We had an application that created 500,000 tables and 500,000 sequences and the vendor sent us a cleanup script that we thought would drop the tables but not the sequences. It took us a few attempts to get a cleanup script that looked like it would work with the tables, but the sequences seemed totally wrong. The tables had dashes in their names and a bunch of random characters between the dashes and the cleanup script looked for that pattern. But the sequence names all started with ISEQ$$ and they were trying to drop sequences whose names were like the tables’ names. Confusing. Finally, they convinced us to run the script whether it looks like it would work or not. After tweaking it a bit it did run and dropped both the tables and the sequences. What in the world? Then I had a vague memory of something called “identity columns” probably from my 12.1 certification. I do not think I have seen them in a real system, so I checked the tables and sure enough they all had a single identity column and each sequence matched up with each table. So, when we dropped the tables, the sequences went with them. I do not know why I did not clue into the fact that the sequences have dollar signs $$ in their name which means they were probably system generated. Duh!
I thought about not posting anything about this because I was sure there were several good posts out there about this and there are. So, I will link some of them below and not try to recreate them. The funny thing is that the DBAs at the vendor kept talking about flushing the recycle bin to drop the sequence and that also made no sense at the time. Why would flushing the dropped tables out of the recycle bin have anything to do with the sequences? But as you will see in the posts it does.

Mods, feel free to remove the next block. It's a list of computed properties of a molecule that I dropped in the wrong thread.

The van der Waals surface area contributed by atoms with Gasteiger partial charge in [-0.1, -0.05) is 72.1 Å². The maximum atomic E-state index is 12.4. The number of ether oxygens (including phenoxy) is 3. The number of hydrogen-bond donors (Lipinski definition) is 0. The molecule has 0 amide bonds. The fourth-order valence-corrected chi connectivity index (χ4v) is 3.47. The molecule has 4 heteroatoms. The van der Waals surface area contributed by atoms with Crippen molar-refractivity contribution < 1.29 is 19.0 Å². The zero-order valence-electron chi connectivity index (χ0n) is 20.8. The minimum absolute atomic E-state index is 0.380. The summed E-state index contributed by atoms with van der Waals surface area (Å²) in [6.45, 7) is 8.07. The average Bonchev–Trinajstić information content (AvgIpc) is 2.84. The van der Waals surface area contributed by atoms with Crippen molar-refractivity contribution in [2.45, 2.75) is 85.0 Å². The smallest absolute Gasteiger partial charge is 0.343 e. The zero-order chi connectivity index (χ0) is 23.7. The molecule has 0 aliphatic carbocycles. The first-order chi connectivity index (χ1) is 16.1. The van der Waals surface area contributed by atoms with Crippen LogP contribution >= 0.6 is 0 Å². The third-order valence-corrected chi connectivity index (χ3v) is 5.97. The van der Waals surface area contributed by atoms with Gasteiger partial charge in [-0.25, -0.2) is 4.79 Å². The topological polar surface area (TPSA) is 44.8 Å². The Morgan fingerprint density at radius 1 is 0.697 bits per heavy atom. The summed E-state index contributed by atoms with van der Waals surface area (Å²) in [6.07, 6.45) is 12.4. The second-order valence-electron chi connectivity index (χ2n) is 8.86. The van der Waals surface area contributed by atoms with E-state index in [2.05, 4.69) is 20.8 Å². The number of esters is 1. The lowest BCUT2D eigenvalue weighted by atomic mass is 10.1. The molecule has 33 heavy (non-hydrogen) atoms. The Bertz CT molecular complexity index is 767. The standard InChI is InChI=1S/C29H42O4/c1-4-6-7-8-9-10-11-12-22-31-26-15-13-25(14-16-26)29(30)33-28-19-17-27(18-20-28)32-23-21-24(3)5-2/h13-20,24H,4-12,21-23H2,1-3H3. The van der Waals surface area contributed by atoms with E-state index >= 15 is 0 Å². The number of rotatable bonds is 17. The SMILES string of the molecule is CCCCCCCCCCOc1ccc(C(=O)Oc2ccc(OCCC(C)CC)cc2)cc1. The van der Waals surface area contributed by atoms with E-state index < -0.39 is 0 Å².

One thing that probably is not in the posts is that if you turn off the recycle bin with a parameter then dropping the table drops the sequence that is associated with its identity column without having to clear the recycle bin or do a drop table purge. We have this parameter set:
SQL> show parameter recyclebin NAME TYPE VALUE ------------------------------------ ----------- ----------------- recyclebin string OFF
Here is my simple test script and its output: zip
I used drop table purge in the test script, so it works even if the recycle bin is enabled. If you run the blog.sql script in the zip, be sure to run it as a user that does not have any tables.
Here are the blog posts:
This is from Tim Hall’s Oracle Base which has a fantastic amount of detail about various Oracle features and versions. It shows the ISEQ$$ sequence names. Why didn’t I just google ISEQ$$?
This talks about how to drop the sequence by dropping the table and either clearing the recycle bin or using drop table purge.
This SO question has a nice answer similar to the previous post.
Covers a lot of ground but talks about the recycle bin.
Anyway, I wanted to note these posts/links as well as my experience. If you want to drop sequences with names starting with ISEQ$$ you need to drop the associated table with an identity column and be sure to purge the table from the recycle bin if you have it enabled.